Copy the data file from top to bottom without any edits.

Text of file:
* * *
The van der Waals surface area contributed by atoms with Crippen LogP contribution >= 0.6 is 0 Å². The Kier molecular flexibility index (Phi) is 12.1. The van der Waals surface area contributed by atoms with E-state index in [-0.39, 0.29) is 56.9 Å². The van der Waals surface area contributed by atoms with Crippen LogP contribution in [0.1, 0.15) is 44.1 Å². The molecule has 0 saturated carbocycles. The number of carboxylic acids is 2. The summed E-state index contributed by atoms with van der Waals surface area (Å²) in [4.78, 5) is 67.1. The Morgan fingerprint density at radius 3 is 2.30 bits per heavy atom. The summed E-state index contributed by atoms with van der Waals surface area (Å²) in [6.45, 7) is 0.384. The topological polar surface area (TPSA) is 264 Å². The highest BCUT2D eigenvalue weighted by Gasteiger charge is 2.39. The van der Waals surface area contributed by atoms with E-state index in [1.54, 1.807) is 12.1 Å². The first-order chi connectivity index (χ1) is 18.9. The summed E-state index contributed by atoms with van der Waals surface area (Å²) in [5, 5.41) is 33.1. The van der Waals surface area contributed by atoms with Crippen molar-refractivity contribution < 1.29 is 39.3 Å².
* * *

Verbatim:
The van der Waals surface area contributed by atoms with Crippen LogP contribution >= 0.6 is 0 Å². The Kier molecular flexibility index (Phi) is 12.1. The van der Waals surface area contributed by atoms with E-state index in [-0.39, 0.29) is 56.9 Å². The van der Waals surface area contributed by atoms with Crippen LogP contribution in [0.1, 0.15) is 44.1 Å². The molecule has 0 saturated carbocycles. The number of carboxylic acids is 2. The summed E-state index contributed by atoms with van der Waals surface area (Å²) in [4.78, 5) is 67.1. The Morgan fingerprint density at radius 3 is 2.30 bits per heavy atom. The summed E-state index contributed by atoms with van der Waals surface area (Å²) in [6.45, 7) is 0.384. The topological polar surface area (TPSA) is 264 Å². The highest BCUT2D eigenvalue weighted by Gasteiger charge is 2.39. The van der Waals surface area contributed by atoms with E-state index in [1.54, 1.807) is 12.1 Å². The first-order chi connectivity index (χ1) is 18.9. The summed E-state index contributed by atoms with van der Waals surface area (Å²) in [5, 5.41) is 33.1. The van der Waals surface area contributed by atoms with Crippen molar-refractivity contribution < 1.29 is 39.3 Å².